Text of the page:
The 1/4-mile, barring all who had a record of 55 sec. or better, was won by G. R. Agassiz, in 56 1/2 sec.
The final heat of the 100-yards dash for football men was won by Edmands in 11 1/2 sec., with Thacher second. Edmands also took first place in the 1/4-mile for football men, with Morison second.
The entries for the 1/5-mile hurdle race closed at the post, and were as follows: B. F. Yates, Williams College A. C.; P. T. Haupt, H. A. A.; A. C. Denniston, H. A. A., and W. H. Page, H. A. A. The former won in 57 3/4 sec.
In each event the prizes were silver medals to the first, and bronze medals to the second, man. A special gold best-on-record medal was given to Goodwin for lowering the best American College record.
The officers of the course were: Referee, Prof. J. W. White; Judges, Dr. Sargent, H. G. Leavitt, '82; Gordon Fellows, '82; Time-keepers, J. G. Lathrop and E. A. Church, U. A. C., C. R. Sanger, '81; Starter, J. M. D. Gordon, Ottawa F. B. C.; Measurers, G. E. Lowell, '83, and W. F. Wesselhoeft, '84; Scorer, H. G. Chapin, '82; Clerk of the Course, M. S. Crehore, '82; Assistant Clerk of the Course, W. M. Burr, '84.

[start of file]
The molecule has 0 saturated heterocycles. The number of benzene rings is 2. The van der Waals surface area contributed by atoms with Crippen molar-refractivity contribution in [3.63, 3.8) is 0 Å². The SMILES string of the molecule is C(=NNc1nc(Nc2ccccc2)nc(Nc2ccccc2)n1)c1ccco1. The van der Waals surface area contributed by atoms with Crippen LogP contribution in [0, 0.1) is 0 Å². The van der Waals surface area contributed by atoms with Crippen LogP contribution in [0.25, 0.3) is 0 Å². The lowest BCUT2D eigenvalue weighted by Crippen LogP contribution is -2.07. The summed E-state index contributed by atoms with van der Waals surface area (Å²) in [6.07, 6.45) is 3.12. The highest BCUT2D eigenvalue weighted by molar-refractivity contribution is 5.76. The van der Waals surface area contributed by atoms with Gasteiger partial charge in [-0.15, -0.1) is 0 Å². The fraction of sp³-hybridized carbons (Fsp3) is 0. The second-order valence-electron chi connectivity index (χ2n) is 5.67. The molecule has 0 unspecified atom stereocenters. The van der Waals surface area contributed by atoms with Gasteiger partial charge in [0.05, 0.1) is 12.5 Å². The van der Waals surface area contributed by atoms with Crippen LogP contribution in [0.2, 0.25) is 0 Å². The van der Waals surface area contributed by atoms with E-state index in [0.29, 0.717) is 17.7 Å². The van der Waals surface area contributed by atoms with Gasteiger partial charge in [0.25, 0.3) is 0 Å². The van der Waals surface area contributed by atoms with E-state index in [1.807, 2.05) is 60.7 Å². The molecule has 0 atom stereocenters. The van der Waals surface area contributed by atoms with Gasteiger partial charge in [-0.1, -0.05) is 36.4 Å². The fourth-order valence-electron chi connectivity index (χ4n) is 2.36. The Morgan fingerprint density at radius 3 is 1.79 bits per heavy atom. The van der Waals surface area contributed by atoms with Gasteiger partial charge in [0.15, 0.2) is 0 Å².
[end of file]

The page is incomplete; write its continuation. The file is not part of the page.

IS HAPPINESS, THEN, ANYTHING MORE THAN WE ASSERT, - A NAME?
PASSING down the Main Street
Of our pleasant college-town;
Looking in the windows,
Where the curtains are n't pulled down,
Seeing pretty pictures
Of the life and love they frame;
May be happiness is
Something more than just a name
Sipping champagne foaming
From a crystal beaker high;
Kissing lightly red lips,
Tempting, smiling, and so nigh;
Lots of lovely waltzers,
Never twice the same;
Surely happiness is
Something more than just a name.
W. F. K.WE agree with Dogberry that "comparisons are oderous," but it seems to us that the last number of the Acta was by far the brightest of any of the Exchanges we have received thus far. We have been in a state of perpetual smile ever since we read the adventures of the Acta representative at Vassar.
THE Yale Courant was up to its usual standard of excellence. It devotes a page to base-ball matters, and about a column to a very sensible article urging undergraduates to write more for the college papers, and to pay more attention to literary work in general.